Oops! I broke a council law

by Jen Bray | Dec 4, 2019 | Public meeting presentation notes | 0 comments

We all need laws. To make things fair. To keep us safe. And to protect our environment.

But when laws over-reach they begin to destroy the very life they are supposed to protect.


Who’s read General Local Law No 2?               It’s 22 pages long.


So to give you a little snapshot of how some of these laws might affect us, I’d like to tell you a little story about my typical weekend here in Daylesford. See if you can count how many local laws I’m breaking.


On any given weekend I might take my kids to the skate park for a birthday party, assisting my daughter to ride her new bike along the footpath.

On the way I stop to buy a bunch of daffodils from a roadside stall, and see a dead wallaby so I remove it from the road to check its pouch, pick up some rubbish blowing along the roadside and place it in a council bin.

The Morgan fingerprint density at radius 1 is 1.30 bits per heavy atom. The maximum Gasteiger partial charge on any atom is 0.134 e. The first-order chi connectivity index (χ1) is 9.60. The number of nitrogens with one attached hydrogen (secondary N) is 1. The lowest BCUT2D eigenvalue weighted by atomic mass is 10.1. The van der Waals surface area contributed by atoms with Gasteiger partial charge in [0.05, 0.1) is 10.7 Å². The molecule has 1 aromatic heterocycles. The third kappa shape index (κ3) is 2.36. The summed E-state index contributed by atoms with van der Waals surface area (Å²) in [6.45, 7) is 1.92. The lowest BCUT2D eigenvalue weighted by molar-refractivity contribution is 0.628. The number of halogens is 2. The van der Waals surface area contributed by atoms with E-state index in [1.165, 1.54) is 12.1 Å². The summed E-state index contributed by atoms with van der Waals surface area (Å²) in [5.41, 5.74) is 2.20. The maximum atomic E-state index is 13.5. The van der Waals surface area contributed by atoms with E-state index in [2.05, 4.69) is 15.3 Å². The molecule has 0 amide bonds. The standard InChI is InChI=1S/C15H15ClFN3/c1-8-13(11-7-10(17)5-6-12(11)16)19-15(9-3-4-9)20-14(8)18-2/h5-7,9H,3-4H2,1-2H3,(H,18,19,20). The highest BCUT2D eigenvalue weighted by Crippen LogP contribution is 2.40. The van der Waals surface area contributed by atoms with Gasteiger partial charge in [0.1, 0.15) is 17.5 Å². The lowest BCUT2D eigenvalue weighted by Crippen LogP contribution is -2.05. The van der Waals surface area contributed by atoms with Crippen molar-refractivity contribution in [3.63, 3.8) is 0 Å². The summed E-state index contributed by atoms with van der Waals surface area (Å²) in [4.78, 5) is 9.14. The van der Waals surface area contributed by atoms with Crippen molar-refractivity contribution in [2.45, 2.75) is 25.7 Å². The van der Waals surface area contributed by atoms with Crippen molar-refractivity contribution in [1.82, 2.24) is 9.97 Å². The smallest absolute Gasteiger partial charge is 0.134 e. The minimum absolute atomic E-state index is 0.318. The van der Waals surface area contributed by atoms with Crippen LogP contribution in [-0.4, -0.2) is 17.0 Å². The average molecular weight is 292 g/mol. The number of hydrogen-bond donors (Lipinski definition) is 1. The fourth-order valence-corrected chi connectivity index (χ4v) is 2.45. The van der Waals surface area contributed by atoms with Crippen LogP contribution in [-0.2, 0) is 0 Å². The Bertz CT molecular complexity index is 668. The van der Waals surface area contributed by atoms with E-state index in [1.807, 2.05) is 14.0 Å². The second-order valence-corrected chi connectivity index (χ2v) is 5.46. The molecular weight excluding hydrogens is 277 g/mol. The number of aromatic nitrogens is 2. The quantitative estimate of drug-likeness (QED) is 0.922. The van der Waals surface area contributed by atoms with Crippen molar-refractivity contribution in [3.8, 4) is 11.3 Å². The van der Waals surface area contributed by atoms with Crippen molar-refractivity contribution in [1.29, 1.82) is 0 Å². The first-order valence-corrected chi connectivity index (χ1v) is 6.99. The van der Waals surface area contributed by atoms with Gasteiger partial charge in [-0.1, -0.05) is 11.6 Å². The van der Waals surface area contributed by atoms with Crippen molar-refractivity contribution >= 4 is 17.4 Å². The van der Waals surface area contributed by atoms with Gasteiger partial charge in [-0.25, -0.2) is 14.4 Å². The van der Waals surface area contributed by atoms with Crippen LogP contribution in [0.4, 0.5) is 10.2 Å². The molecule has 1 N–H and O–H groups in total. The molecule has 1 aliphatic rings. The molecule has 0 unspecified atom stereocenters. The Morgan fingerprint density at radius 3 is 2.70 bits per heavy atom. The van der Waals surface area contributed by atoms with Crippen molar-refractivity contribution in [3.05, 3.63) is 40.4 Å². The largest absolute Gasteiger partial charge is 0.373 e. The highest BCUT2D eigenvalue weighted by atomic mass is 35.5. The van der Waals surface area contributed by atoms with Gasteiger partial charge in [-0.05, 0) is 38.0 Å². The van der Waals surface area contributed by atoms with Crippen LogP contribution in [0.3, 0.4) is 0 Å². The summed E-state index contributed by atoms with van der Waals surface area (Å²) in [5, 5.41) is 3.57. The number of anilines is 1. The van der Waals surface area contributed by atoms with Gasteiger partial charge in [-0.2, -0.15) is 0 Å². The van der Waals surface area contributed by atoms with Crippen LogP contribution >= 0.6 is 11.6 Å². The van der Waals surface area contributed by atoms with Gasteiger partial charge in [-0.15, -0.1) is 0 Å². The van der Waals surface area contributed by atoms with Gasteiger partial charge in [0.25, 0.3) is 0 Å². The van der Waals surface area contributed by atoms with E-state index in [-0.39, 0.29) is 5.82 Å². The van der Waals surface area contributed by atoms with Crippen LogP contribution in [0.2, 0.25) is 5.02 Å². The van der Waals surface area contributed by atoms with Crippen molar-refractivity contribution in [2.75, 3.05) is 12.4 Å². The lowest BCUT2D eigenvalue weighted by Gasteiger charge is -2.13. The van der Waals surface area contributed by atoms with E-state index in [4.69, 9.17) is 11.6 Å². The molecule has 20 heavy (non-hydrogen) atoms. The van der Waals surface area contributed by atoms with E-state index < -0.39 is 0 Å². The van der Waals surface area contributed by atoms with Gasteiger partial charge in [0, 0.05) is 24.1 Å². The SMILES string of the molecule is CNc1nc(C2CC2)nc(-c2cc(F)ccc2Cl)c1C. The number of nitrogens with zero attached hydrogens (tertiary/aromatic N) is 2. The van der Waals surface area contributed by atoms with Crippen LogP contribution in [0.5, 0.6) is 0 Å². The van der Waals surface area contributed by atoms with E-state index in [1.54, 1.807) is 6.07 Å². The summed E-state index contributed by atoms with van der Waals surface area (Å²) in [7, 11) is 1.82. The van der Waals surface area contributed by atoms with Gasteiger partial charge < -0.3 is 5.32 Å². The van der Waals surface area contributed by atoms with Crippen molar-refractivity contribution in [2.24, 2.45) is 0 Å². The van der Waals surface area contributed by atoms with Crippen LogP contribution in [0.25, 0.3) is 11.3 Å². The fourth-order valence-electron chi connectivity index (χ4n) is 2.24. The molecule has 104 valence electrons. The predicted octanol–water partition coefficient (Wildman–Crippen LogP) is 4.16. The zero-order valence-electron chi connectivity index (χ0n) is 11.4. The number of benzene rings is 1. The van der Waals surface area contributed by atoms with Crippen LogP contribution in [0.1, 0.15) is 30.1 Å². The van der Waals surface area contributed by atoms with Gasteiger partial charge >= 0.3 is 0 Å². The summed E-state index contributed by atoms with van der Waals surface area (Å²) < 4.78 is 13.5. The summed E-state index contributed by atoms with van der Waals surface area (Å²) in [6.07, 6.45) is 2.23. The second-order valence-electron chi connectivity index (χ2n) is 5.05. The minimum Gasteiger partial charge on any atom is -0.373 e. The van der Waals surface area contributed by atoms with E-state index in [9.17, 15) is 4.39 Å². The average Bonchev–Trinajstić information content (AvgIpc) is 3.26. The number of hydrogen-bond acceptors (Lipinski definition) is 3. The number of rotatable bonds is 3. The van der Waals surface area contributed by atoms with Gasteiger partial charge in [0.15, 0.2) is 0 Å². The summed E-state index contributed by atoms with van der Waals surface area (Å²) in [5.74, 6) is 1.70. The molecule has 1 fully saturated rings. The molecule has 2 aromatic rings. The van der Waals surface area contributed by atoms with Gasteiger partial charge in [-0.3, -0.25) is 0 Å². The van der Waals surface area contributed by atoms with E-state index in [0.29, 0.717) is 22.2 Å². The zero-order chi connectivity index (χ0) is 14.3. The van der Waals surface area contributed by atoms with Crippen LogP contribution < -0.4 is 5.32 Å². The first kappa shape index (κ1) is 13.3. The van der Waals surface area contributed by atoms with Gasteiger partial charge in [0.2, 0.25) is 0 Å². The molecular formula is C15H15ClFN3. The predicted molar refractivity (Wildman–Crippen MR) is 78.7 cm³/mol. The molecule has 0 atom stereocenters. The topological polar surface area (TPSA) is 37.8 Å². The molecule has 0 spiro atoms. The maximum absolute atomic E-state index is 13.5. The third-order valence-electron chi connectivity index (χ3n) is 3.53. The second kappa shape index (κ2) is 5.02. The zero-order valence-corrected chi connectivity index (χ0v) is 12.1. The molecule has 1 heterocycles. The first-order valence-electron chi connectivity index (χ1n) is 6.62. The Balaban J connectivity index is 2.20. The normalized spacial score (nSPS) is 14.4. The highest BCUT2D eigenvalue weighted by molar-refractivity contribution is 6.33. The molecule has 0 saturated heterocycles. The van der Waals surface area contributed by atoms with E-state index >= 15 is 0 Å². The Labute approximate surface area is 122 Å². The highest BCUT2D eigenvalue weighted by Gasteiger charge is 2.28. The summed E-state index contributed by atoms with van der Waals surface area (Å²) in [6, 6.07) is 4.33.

While the kids are at the party I run a ballroom dancing class at a local church hall and pop out a sign on the footpath to direct people in.

Afterwards I meet up with my book club friends at a local pub. I pick up the kids, but on the way my car gets a flat tyre, so I stop to change it while the kids collect some kindling for the fire. On the way home we drop in at the tip to grab some materials to make a chook shed.

Next day I weed the vegie garden I’ve planted on the nature strip, and go to the footy breakup party at the local sports ground. Sounds like a normal weekend?


How many laws did I break?

8 of these things require a permit.  6 are prohibited. I just broke 14 council laws.


Now, you may say, “Council will never police that. They don’t have the resources to chase all those permits.”  Which, in fact, council staff have actually admitted.

But if it’s written in the law, it can be enforced.


And in case you’re wondering if any council would ever even bother to enforce any of these laws, here’s a breaking news story from just last Friday.

ABC News reports

An eastern suburbs council in Adelaide fines a mother $187 for hiring a magician, without a permit, to entertain a small group of children in a local park for her son’s birthday party.


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